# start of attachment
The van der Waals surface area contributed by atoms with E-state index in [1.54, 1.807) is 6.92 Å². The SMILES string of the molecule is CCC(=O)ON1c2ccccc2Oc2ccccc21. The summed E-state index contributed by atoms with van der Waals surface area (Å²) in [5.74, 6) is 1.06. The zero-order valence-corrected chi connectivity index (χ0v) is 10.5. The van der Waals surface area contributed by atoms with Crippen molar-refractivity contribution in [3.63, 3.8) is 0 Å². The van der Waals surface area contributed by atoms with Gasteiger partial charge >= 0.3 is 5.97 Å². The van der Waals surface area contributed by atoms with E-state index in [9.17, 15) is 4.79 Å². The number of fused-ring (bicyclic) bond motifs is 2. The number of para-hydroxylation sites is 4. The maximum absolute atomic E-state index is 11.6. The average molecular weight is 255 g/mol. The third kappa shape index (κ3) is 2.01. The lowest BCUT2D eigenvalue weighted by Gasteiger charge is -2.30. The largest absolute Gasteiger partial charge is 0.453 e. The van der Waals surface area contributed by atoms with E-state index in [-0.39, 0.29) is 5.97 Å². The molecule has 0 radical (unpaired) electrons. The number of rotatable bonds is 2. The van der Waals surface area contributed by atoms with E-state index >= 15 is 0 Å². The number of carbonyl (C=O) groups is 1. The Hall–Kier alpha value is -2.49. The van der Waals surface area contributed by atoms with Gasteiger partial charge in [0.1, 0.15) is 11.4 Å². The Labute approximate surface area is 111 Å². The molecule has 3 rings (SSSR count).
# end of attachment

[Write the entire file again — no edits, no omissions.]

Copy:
The van der Waals surface area contributed by atoms with E-state index in [1.54, 1.807) is 6.92 Å². The SMILES string of the molecule is CCC(=O)ON1c2ccccc2Oc2ccccc21. The summed E-state index contributed by atoms with van der Waals surface area (Å²) in [5.74, 6) is 1.06. The zero-order valence-corrected chi connectivity index (χ0v) is 10.5. The van der Waals surface area contributed by atoms with Crippen molar-refractivity contribution in [3.63, 3.8) is 0 Å². The van der Waals surface area contributed by atoms with Gasteiger partial charge >= 0.3 is 5.97 Å². The van der Waals surface area contributed by atoms with E-state index in [9.17, 15) is 4.79 Å². The number of fused-ring (bicyclic) bond motifs is 2. The number of para-hydroxylation sites is 4. The maximum absolute atomic E-state index is 11.6. The average molecular weight is 255 g/mol. The third kappa shape index (κ3) is 2.01. The lowest BCUT2D eigenvalue weighted by Gasteiger charge is -2.30. The largest absolute Gasteiger partial charge is 0.453 e. The van der Waals surface area contributed by atoms with E-state index in [-0.39, 0.29) is 5.97 Å². The molecule has 0 radical (unpaired) electrons. The number of rotatable bonds is 2. The van der Waals surface area contributed by atoms with E-state index >= 15 is 0 Å². The number of carbonyl (C=O) groups is 1. The Hall–Kier alpha value is -2.49. The van der Waals surface area contributed by atoms with Gasteiger partial charge in [0.1, 0.15) is 11.4 Å². The Labute approximate surface area is 111 Å². The molecule has 3 rings (SSSR count).